One of the Guardian Best Books of 2017
"Every once in a while a novel does not record reality but creates a whole new reality, one that casts a light on our darkest feelings. Kafka did that. Bruno Schulz did that. Now the Spanish writer Andrés Barba has done it with the terrifying Such Small Hands."--Edmund White
Life changes at the orphanage the day seven-year-old Marina shows up. She is different from the other girls: at once an outcast and object of fascination. As Marina struggles to find her place, she invents a game whose rules are dictated by a haunting violence. Written in hypnotic, lyrical prose, alternating between Marina's perspective and the choral we of the other girls, Such Small Hands evokes the pain of loss and the hunger for acceptance.
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About the Author
Andrés Barba is the one the most lauded contemporary Spanish writers. He is the author of twelve books, including August, October and Rain Over Madrid. In addition to literary fiction, he has written essays, poems, books of photography, and translations of De Quincey and Melville. His books have been translated into ten languages.
Lisa Dillman translates from Spanish and Catalan and teaches in the Department of Spanish and Portuguese at Emory University. Some of her recent translations include Signs Preceding the End of the World, by Yuri Herrera, which won the 2016 Best Translated Book Award; Rain Over Madrid, by Andrés Barba; Monastery, co-translated with Daniel Hahn, by Eduardo Halfon; and Salting the Wound, by Víctor del Árbol.
Edmund White has written biographies of Jean Genet, Marcel Proust, and Arthur Rimbaud. He has also written several novels; the most recent is Our Young Man. He teaches creative writing at Princeton.
"Barba inhabits the minds of children with an exactitude that seems to me so uncanny as to be almost sinister."--Sarah Perry, the Guardian
"Barba is intensely alive to the shifting, even Janus-faced nature of strong feeling."--San Francisco Chronicle
"Such Small Hands is a magnificently chilling antidote to society's reverence for ideas of infantile innocence and purity."--Financial Times
"Barba's stunning and beautiful prose helps us realize that our adult incomprehension is not absolute."--Los Angeles Review of Books
"Each one of these pages is exquisite, and the end result is a perfectly expressed work that transmits the perverse and bizarre experience that is youth, where games signify life and death and where relationships are teased and pushed to the breaking point."--Music & Literature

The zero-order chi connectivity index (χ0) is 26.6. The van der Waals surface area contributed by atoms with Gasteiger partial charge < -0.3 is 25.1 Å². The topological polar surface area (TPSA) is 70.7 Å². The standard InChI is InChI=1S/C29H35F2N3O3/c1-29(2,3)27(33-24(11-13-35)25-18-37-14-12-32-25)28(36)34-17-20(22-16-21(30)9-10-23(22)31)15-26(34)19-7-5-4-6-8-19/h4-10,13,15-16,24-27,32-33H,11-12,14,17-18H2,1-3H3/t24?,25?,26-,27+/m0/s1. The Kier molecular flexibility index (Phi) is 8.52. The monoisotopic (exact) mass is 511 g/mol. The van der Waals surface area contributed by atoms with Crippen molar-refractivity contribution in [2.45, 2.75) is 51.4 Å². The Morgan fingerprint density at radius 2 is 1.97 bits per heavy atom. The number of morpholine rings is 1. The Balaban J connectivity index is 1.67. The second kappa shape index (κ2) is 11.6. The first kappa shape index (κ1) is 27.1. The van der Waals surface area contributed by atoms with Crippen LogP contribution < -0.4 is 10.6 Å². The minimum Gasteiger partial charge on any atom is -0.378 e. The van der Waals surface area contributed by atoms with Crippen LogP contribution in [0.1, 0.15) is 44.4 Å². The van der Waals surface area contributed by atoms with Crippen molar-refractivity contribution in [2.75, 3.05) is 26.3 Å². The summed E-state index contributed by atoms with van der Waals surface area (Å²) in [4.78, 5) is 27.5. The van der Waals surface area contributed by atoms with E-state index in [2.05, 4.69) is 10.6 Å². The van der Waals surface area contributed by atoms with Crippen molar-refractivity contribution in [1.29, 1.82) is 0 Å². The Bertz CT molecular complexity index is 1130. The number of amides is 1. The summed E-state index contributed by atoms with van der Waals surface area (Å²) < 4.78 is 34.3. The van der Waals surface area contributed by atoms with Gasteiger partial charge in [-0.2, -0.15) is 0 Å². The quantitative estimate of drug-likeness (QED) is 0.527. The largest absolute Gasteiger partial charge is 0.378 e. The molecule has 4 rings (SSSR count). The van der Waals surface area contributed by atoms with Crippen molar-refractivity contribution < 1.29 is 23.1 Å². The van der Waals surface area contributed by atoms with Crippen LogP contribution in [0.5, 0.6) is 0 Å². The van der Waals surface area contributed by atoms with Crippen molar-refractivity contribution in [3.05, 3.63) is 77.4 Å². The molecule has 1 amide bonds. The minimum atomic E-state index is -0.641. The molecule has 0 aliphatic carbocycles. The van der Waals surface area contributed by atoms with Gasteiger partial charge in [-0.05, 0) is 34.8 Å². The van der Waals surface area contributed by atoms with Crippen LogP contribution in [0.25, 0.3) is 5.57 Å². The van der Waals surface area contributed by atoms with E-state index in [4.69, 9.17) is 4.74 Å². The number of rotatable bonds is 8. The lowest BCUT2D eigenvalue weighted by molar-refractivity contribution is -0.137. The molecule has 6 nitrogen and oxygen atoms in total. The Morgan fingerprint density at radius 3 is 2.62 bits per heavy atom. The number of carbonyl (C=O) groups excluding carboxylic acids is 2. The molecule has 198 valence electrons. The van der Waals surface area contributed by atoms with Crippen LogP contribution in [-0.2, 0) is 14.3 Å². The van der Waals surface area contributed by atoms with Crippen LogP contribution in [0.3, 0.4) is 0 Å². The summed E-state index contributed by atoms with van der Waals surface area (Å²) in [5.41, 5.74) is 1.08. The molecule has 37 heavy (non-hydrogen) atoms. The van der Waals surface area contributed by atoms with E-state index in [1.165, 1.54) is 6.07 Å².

"A lyrically rich and devastating portrayal of adolescent struggle."--ZYZZYVA
"A darkly evocative work about young girls, grief, and the unsettling, aching need to belong."&mdas;Kirkus Reviews (Starred Review)
"Barba explores what the dynamics of an orphanage reveal about any insular community and the trials of its inevitable outcast."--Idra Novey, author of Ways to Disappear
"Andrés Barba needs no advice. He has already created a world that is perfectly realized and has a craft that is inappropriate for a writer of his age."--Mario Vargas Llosa, winner of the Nobel Prize for Literature
"In my opinion, Barba has become an essential writer."--Rafael Chirbes, author of On the Edge
"Andrés Barba is one of several impressive writers from Spain at work on fiction that brilliantly dissects the business of being alive."--Eileen Battersby, The Irish Times
"An unsettling, tightly controlled book."--Stephen Sparks, Green Apple Books (San Francisco)
"Such Small Hands is a stick of dynamite. Nothing like having your world rearranged in two sittings."--Mark Haber, Brazos Bookstore (Houston)
"I don't think I've ever read such a massively tiny book. A poignant and truly gratifying novel."--Nick Buzanski, Book Culture (New York)
"In stunning prose, Andrés Barba probes the fissures that words stitch together long enough to form a scar. Love, hate, trauma--they're tightly coiled in Such Small Hands into that most universal of scars, childhood, and the results, also like childhood, are unsettling."--Brad Johnson, Diesel, A Bookstore (Oakland)
"Andrés Barba's magnificent novel will haunt you, and continue to haunt you when you least expect it."--Caitlin Luce Baker, University Book Store (Seattle)